Enhancements over 2G     152
Technology Platforms     153
General Packet Radio Service (GPRS)     154
GPRS Services     154
GPRS User Devices     155
The GPRS Air Interface     156
GPRS Control Channels     157
GPRS Network Architecture     158
GPRS Traffic Scenarios     163
Inter-SGSN Routing Area Update     171
Traffic Calculation and Network Dimensioning for GPRS     173
Enhanced Data Rates for Global Evolution (EDGE)     175
The EDGE Network Architecture     176
AMR Half-Rate Traffic Channels     178
GSM/GPRS/EDGE Traffic Dimensioning     181
High-Speed Circuit Switched Data (HSCSD)     182
CDMA2000 (1xRTT)     182
Deployment Issues     183
System Architecture     185
Frequency Planning     188
Handoff     188
Traffic Calculation Methods     189
Deployment     190
WAP     192
Short Message Service (SMS)     193
Migration Path from 2G to 2.5G to 3G     194
References     194
Universal Mobile Telecommunications Service (UMTS)     197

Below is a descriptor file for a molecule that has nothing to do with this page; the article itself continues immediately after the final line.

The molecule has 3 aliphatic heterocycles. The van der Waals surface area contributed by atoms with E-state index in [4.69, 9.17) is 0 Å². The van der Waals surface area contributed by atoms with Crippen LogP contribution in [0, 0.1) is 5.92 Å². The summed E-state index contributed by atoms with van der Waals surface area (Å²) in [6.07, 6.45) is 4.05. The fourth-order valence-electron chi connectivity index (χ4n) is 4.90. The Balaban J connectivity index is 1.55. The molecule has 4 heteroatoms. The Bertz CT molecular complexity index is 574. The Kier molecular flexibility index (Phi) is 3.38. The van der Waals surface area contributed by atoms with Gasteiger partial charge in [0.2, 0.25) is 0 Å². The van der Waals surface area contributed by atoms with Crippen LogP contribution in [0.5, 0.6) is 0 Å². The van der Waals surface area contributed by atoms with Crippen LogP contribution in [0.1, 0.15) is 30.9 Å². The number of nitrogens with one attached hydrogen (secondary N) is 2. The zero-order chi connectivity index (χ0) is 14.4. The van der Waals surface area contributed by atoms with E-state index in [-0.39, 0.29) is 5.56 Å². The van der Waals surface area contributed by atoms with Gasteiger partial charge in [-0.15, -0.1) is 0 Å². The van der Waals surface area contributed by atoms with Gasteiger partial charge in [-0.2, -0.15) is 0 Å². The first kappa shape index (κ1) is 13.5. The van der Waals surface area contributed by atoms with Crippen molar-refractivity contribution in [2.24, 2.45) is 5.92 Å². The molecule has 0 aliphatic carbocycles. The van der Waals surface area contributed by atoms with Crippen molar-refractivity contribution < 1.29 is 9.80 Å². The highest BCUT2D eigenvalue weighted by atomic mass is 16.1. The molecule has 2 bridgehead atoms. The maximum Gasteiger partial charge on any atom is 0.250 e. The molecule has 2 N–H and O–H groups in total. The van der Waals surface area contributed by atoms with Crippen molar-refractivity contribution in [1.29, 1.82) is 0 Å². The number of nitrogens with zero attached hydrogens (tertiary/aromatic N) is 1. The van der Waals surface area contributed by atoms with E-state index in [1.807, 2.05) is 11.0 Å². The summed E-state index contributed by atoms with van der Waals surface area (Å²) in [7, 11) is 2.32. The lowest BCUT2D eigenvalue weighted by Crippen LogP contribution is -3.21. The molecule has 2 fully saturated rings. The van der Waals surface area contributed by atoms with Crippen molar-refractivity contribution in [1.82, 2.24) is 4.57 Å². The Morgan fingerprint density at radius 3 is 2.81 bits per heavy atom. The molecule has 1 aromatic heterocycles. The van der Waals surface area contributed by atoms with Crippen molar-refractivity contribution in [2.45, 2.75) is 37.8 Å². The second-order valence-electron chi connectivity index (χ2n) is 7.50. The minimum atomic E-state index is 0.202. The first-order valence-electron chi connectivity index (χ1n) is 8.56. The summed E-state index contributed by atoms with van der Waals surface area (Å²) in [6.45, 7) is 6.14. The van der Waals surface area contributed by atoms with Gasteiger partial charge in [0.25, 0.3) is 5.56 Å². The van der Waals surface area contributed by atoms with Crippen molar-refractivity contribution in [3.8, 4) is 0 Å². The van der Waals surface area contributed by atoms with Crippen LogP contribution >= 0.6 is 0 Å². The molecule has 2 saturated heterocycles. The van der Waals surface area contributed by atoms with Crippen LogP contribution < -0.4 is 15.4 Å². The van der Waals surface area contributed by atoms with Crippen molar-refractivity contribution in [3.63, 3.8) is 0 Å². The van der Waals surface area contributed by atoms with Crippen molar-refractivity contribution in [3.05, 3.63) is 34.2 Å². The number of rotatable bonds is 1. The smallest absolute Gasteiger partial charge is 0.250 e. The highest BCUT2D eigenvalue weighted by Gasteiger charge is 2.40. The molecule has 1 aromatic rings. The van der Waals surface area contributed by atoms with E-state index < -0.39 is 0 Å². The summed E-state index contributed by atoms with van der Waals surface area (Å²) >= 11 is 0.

Introduction     197
UMTS Basics     197
The WCDMA Air Interface     199
Uplink Spreading, Scrambling, and Modulation     199
Downlink Spreading, Scrambling, and Modulation     204
WCDMA Air-Interface Protocol Architecture     207
WCDMA Channel Types     211
Power Control in WCDMA     218
User Data Transfer     221
The UTRAN Architecture     223
Functional Roles of the RNC     227
UTRAN Interfaces and Protocols     227
Establishment of a UMTS Speech Call     234
UMTS Packet Data (R99)     236
High-Speed Packet Data     239
HSDPA      239
HSUPA     245
Handover     246
UMTS Core Network Evolution     248
The 3GPP Release 4 Network Architecture     248
The 3GPP Release 5 IP Multimedia Domain     251
References     252
CDMA2000     255
Radio and Network Components     258
Packet Data Serving Node (PDSN)     260
Authentication, Authorization, and Accounting (AAA)     261
Home Agent     261
Router     261
Home Location Register (HLR)     261
Base Transceiver Station (BTS)     262
Base-Station Controller (BSC)     263
Network Structure     263
Packet-Data Transport Process Flow     265
Simple IP     268
Simple IP with VPN     269
Mobile IP (3G)     270
Mobile IP with VPN     272
Radio Network (IS-2000 1xRTT)     272
Forward Channel     275
Reverse Channel     277
SR and RC     279
Power Control     280
Walsh Codes     281
EVDO     283
EVDO Forward Link     286
EVDO Reverse Link     287
EVDO Revision 0      288
EVDO Revision A     289
Data Rate     293
EVDO Revision B     294
Multicast     295
MIMO     295
BCMCS     295
EVDV     296
CDMA Channel Allocation     296
References     297
TD-SCDMA     303
Generic TD-SCDMA Architecture     303
Core Network     305
Release 4     305